The final two weeks of October the European Softball Coaches Association (ESCA) hosted their very first training camps. For 5-days each week, 50 players, 33 coaches and 13 trainers from 16 countries, participated in these all-inclusive camps.
Players met daily to train with some of the top coaches in Europe. Leading the players in their training were head coaches of the Italian, Dutch, British and French national teams.
Each morning the players arrived at the training facility and participated in 4-6 hours of skills training. Following a dinner break, they spent their evenings in seminar training that included mental skills and health. There were also round table discussions led by coaches on a variety of team-building and softball life experience topics.
On the final day of the last camp session, Olympic softball player Britt Vonk was on-hand to discuss her softball journey.
The coaches went through their own versions of skills training. In addition to working side-by-side with the lead coaches during the training sessions, their experiences included creating new drills, leading discussions with the players and participating during the guest-speaker presentations. At the end of each evening, there were networking opportunities for coaches to spend time together.
Ami Baran, Secretary General of the European Softball Federation (ESF), who heads up development, initiated the creation of ESCA based on the European Baseball Coaches Association’s (EBCA) model. Together with Craig Montividas, former Dutch national team head coach, they embarked on a 3-year journey to establish ESCA.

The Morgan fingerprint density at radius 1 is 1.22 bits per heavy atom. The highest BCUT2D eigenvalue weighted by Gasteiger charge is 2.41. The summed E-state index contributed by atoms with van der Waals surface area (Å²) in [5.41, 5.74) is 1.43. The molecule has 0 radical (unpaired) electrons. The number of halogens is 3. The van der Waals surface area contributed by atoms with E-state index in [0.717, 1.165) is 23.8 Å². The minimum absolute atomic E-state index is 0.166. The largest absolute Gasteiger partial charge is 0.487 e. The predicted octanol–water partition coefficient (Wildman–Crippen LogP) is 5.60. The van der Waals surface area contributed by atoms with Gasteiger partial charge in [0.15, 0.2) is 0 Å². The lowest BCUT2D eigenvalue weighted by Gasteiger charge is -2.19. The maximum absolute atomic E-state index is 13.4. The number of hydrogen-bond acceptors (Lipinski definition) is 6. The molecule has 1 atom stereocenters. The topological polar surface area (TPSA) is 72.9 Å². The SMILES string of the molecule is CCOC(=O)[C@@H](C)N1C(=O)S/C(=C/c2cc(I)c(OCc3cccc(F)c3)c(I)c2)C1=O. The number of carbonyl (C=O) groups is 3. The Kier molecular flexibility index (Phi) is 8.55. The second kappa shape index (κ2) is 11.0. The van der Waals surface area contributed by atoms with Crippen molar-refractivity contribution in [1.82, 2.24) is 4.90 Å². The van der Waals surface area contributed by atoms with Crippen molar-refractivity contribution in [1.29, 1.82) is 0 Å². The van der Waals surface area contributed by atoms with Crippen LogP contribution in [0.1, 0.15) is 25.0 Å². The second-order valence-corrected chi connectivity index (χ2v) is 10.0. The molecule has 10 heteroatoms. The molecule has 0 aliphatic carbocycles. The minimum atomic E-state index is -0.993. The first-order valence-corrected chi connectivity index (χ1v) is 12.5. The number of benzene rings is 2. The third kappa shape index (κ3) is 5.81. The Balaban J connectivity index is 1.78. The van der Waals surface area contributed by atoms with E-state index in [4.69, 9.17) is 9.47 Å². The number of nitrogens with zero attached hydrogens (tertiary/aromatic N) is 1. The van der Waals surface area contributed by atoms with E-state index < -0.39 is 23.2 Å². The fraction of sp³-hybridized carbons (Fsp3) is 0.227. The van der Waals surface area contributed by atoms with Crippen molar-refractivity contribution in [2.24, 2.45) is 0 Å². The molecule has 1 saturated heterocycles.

These camps are the first official event hosted by the group but plans are already in the works to expand future training opportunities as well as the Association itself.
Baran told EBSM during the camps, “The coaches interest surprised me. They came to learn. It’s really good that they’re here because now the networking can begin.”
Though modeled after the EBCA, there are big differences in the way ESCA will be run. For starters, the training has been expanded to include players, not just coaches. Also, the Association runs in cooperation with the ESF while the EBCA is completely separate from the Confederation of European Baseball (CEB).
These training camps were the first event hosted by ESCA. There are plans in the works to create a certification program that could be recognized by government sports authorities to help coaches with their requirements moving forward. They are also looking to expand the camps to different areas and provide them for a larger age demographic moving forward.